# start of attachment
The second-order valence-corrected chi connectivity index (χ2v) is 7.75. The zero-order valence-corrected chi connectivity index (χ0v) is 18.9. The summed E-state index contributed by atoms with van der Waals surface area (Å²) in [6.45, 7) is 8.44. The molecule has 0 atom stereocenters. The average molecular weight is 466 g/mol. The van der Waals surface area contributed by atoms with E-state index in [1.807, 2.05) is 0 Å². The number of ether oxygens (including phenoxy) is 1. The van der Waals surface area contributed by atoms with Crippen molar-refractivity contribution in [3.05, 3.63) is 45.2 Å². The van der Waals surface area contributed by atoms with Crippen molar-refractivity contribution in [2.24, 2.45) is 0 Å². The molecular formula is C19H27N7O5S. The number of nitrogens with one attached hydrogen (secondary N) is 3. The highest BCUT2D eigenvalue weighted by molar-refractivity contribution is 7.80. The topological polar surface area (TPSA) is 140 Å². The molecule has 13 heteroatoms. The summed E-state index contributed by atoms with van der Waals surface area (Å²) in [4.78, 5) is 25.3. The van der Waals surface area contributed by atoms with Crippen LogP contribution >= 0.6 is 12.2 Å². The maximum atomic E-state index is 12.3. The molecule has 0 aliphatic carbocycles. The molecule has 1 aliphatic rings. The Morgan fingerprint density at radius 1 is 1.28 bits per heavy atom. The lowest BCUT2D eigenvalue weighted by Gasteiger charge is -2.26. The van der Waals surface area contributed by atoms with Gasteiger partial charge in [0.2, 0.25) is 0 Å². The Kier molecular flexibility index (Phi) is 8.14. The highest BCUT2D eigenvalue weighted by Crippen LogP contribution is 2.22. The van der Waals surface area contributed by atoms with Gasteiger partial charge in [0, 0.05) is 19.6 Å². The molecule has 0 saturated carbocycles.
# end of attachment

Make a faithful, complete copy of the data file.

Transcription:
The second-order valence-corrected chi connectivity index (χ2v) is 7.75. The zero-order valence-corrected chi connectivity index (χ0v) is 18.9. The summed E-state index contributed by atoms with van der Waals surface area (Å²) in [6.45, 7) is 8.44. The molecule has 0 atom stereocenters. The average molecular weight is 466 g/mol. The van der Waals surface area contributed by atoms with E-state index in [1.807, 2.05) is 0 Å². The number of ether oxygens (including phenoxy) is 1. The van der Waals surface area contributed by atoms with Crippen molar-refractivity contribution in [3.05, 3.63) is 45.2 Å². The van der Waals surface area contributed by atoms with Crippen molar-refractivity contribution in [2.24, 2.45) is 0 Å². The molecular formula is C19H27N7O5S. The number of nitrogens with one attached hydrogen (secondary N) is 3. The highest BCUT2D eigenvalue weighted by molar-refractivity contribution is 7.80. The topological polar surface area (TPSA) is 140 Å². The molecule has 13 heteroatoms. The summed E-state index contributed by atoms with van der Waals surface area (Å²) in [4.78, 5) is 25.3. The van der Waals surface area contributed by atoms with Crippen LogP contribution >= 0.6 is 12.2 Å². The maximum atomic E-state index is 12.3. The molecule has 0 aliphatic carbocycles. The molecule has 1 aliphatic rings. The Morgan fingerprint density at radius 1 is 1.28 bits per heavy atom. The lowest BCUT2D eigenvalue weighted by Gasteiger charge is -2.26. The van der Waals surface area contributed by atoms with Gasteiger partial charge in [0.2, 0.25) is 0 Å². The Kier molecular flexibility index (Phi) is 8.14. The highest BCUT2D eigenvalue weighted by Crippen LogP contribution is 2.22. The van der Waals surface area contributed by atoms with Gasteiger partial charge in [0, 0.05) is 19.6 Å². The molecule has 0 saturated carbocycles.